He could find no evidence in his long term memory that would tell him how to create a god or a religion. He only had a database of names and context clues to tell him that even humans hadn’t really decided on one. They all seemed to be shopping around for just the right deity with a low introductory price or no interest as the car dealership sales groups would say. Enough parents with small children came around for him to start wondering if he could purchase a god on lay-a-way.
It was a ten year old girl, one of his regular wavers, who gave him the foundation of his religion.
She spoke to her friend about a god who found himself chained to a rock, forever to be tormented. For the crime of giving man fire, he was doomed to live the same day over and over with a vulture tearing out his liver. Was the rink not his rock? Did he not bring the fires of entertainment to man?
Timothy identified with this Prometheus. Timothy then prayed to this god. As he found most humans did, Timothy changed the religion to fit his needs.
Thus was born the First Church of Chrometheus, membership of one.
With every lap, Timothy pondered his new god, or properly, his God with a capital G. In his dying days, his circuits slowly progressed to termination. He found comfort in Chrometheus, hoping that there would come a time that he would be freed from the rink and receive a better life.
Then came the day when Timothy only completed one-hundred and seventeen laps per hour from start to close. Then one-hundred and four. It didn’t take long for the caretaker to tell. He did what work he could, even as the owner of the rink yelled over his shoulder. Even as the owner grew tired and left for the night, the caretaker continued on. Timothy felt blessed, in Chrometheus’ way, that he had such a friend who would provide such dignity in the end.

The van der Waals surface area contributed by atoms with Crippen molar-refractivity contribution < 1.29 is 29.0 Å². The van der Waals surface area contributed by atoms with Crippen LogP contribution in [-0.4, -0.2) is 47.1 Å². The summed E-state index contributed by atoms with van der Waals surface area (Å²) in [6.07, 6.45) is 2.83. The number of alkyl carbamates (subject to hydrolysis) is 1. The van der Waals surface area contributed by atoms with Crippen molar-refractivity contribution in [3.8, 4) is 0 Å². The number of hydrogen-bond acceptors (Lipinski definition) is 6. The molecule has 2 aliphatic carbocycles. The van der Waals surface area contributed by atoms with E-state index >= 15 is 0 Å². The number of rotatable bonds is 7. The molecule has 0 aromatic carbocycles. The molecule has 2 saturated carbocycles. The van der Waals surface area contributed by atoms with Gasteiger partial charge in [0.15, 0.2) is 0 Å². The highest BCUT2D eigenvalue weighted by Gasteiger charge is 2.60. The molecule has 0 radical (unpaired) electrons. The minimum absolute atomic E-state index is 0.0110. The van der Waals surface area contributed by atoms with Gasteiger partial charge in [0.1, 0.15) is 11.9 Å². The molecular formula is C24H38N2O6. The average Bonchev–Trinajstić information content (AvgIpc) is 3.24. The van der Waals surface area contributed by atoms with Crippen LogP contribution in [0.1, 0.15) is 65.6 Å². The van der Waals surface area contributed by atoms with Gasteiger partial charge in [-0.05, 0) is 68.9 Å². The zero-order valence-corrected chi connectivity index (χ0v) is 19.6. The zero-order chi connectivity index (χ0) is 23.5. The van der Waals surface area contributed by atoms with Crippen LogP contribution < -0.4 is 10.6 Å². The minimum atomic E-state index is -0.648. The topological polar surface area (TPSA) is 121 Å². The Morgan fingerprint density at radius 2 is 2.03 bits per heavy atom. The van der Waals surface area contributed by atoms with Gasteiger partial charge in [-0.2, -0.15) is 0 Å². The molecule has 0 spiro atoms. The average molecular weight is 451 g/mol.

It was that last day, as Timothy’s databanks would record. The doors once again opened early and the ten year old girl who had inspired him to religion waited for him outside his crate. The caretaker flipped his switch, prompting Timothy to stand. Rather than take off, he waited. Number nine immediately checked his equipment. In that moment, the little girl approached Timothy and took old of his hand. For the first and last time, Timothy turned to look at her.
He waved back.
His databanks would record that his average of laps per hour dropped more and more as that fateful day progressed. The owner launched into another tirade as the caretaker assured him that all would be fine. The databanks recorded the slowdown but Timothy saw something different all together. As each lap ticked away, he saw a great chromatic light. Four laps. Timothy skated closer, sensing he would soon be free. Three laps. There, in the light, Chrometheus waited, unbound with the fires of liberty. Two laps. Timothy sensed beauty. One lap.
And then, Timothy was bound no more, the circuit complete.
Kyle Brandon Lee is a Texas born writer of poetry, prose and plays. His focus does not necessarily stick to one genre as the most important thing is getting the ideas out of his head and onto paper. He’s published at Mirror Dance, Furtive Dalliance and Soft Cartel. If someday they open an old and dusty tome made of pecan bark and armadillo hide, perhaps they’ll find his work within. Hopefully, it will be plentiful.